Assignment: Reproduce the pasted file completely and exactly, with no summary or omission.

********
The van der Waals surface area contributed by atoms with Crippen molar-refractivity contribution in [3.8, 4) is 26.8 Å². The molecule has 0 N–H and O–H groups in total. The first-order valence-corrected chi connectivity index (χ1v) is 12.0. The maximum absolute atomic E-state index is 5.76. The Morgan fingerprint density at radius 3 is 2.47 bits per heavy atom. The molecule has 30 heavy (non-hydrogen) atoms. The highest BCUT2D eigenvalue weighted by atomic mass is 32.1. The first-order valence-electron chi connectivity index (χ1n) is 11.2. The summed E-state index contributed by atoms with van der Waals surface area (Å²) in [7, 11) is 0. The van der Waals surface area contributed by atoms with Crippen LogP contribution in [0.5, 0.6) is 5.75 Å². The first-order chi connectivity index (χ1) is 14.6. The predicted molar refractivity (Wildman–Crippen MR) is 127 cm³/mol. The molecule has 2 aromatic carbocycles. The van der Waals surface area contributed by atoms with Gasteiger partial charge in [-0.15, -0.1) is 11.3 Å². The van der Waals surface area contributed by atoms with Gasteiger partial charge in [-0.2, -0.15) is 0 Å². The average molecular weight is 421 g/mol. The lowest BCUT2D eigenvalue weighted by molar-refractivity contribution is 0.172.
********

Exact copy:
The van der Waals surface area contributed by atoms with Crippen molar-refractivity contribution in [3.8, 4) is 26.8 Å². The molecule has 0 N–H and O–H groups in total. The first-order valence-corrected chi connectivity index (χ1v) is 12.0. The maximum absolute atomic E-state index is 5.76. The Morgan fingerprint density at radius 3 is 2.47 bits per heavy atom. The molecule has 30 heavy (non-hydrogen) atoms. The highest BCUT2D eigenvalue weighted by atomic mass is 32.1. The first-order valence-electron chi connectivity index (χ1n) is 11.2. The summed E-state index contributed by atoms with van der Waals surface area (Å²) in [7, 11) is 0. The van der Waals surface area contributed by atoms with Crippen LogP contribution in [0.5, 0.6) is 5.75 Å². The first-order chi connectivity index (χ1) is 14.6. The predicted molar refractivity (Wildman–Crippen MR) is 127 cm³/mol. The molecule has 2 aromatic carbocycles. The van der Waals surface area contributed by atoms with Gasteiger partial charge in [-0.15, -0.1) is 11.3 Å². The van der Waals surface area contributed by atoms with Gasteiger partial charge in [-0.2, -0.15) is 0 Å². The average molecular weight is 421 g/mol. The lowest BCUT2D eigenvalue weighted by molar-refractivity contribution is 0.172.